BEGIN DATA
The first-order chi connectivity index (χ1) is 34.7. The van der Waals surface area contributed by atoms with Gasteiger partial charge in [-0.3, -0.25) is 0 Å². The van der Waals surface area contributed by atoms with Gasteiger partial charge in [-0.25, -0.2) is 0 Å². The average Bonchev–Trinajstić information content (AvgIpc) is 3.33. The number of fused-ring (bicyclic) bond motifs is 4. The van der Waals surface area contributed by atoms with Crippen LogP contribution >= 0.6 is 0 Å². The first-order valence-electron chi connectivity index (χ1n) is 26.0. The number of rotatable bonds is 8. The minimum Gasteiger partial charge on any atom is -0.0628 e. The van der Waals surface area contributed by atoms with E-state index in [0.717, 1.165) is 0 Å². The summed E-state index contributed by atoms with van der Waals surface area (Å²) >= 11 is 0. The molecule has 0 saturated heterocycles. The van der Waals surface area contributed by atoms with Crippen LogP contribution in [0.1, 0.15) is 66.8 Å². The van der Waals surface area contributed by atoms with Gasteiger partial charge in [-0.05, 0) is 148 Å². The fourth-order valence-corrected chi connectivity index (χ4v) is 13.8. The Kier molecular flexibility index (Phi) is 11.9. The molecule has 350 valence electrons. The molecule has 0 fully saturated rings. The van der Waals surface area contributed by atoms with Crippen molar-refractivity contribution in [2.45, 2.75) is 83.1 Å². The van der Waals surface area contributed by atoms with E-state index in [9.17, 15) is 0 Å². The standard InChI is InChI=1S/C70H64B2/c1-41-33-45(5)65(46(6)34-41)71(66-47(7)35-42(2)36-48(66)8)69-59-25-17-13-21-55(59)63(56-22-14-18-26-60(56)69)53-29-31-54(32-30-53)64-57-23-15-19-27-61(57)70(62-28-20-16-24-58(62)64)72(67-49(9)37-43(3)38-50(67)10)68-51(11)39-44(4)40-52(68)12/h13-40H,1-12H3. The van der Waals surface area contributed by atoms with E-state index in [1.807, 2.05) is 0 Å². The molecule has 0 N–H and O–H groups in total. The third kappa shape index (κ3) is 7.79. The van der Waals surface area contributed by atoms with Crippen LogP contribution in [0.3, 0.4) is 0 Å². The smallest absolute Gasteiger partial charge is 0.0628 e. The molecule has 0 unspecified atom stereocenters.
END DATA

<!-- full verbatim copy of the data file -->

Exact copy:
The first-order chi connectivity index (χ1) is 34.7. The van der Waals surface area contributed by atoms with Gasteiger partial charge in [-0.3, -0.25) is 0 Å². The van der Waals surface area contributed by atoms with Gasteiger partial charge in [-0.25, -0.2) is 0 Å². The average Bonchev–Trinajstić information content (AvgIpc) is 3.33. The number of fused-ring (bicyclic) bond motifs is 4. The van der Waals surface area contributed by atoms with Crippen LogP contribution >= 0.6 is 0 Å². The first-order valence-electron chi connectivity index (χ1n) is 26.0. The number of rotatable bonds is 8. The minimum Gasteiger partial charge on any atom is -0.0628 e. The van der Waals surface area contributed by atoms with E-state index in [0.717, 1.165) is 0 Å². The summed E-state index contributed by atoms with van der Waals surface area (Å²) >= 11 is 0. The molecule has 0 saturated heterocycles. The van der Waals surface area contributed by atoms with Crippen LogP contribution in [0.1, 0.15) is 66.8 Å². The van der Waals surface area contributed by atoms with Gasteiger partial charge in [-0.05, 0) is 148 Å². The fourth-order valence-corrected chi connectivity index (χ4v) is 13.8. The Kier molecular flexibility index (Phi) is 11.9. The molecule has 350 valence electrons. The molecule has 0 fully saturated rings. The van der Waals surface area contributed by atoms with Crippen molar-refractivity contribution in [2.45, 2.75) is 83.1 Å². The van der Waals surface area contributed by atoms with E-state index in [9.17, 15) is 0 Å². The standard InChI is InChI=1S/C70H64B2/c1-41-33-45(5)65(46(6)34-41)71(66-47(7)35-42(2)36-48(66)8)69-59-25-17-13-21-55(59)63(56-22-14-18-26-60(56)69)53-29-31-54(32-30-53)64-57-23-15-19-27-61(57)70(62-28-20-16-24-58(62)64)72(67-49(9)37-43(3)38-50(67)10)68-51(11)39-44(4)40-52(68)12/h13-40H,1-12H3. The van der Waals surface area contributed by atoms with E-state index in [1.807, 2.05) is 0 Å². The molecule has 0 N–H and O–H groups in total. The third kappa shape index (κ3) is 7.79. The van der Waals surface area contributed by atoms with Crippen LogP contribution in [0.3, 0.4) is 0 Å². The smallest absolute Gasteiger partial charge is 0.0628 e. The molecule has 0 unspecified atom stereocenters.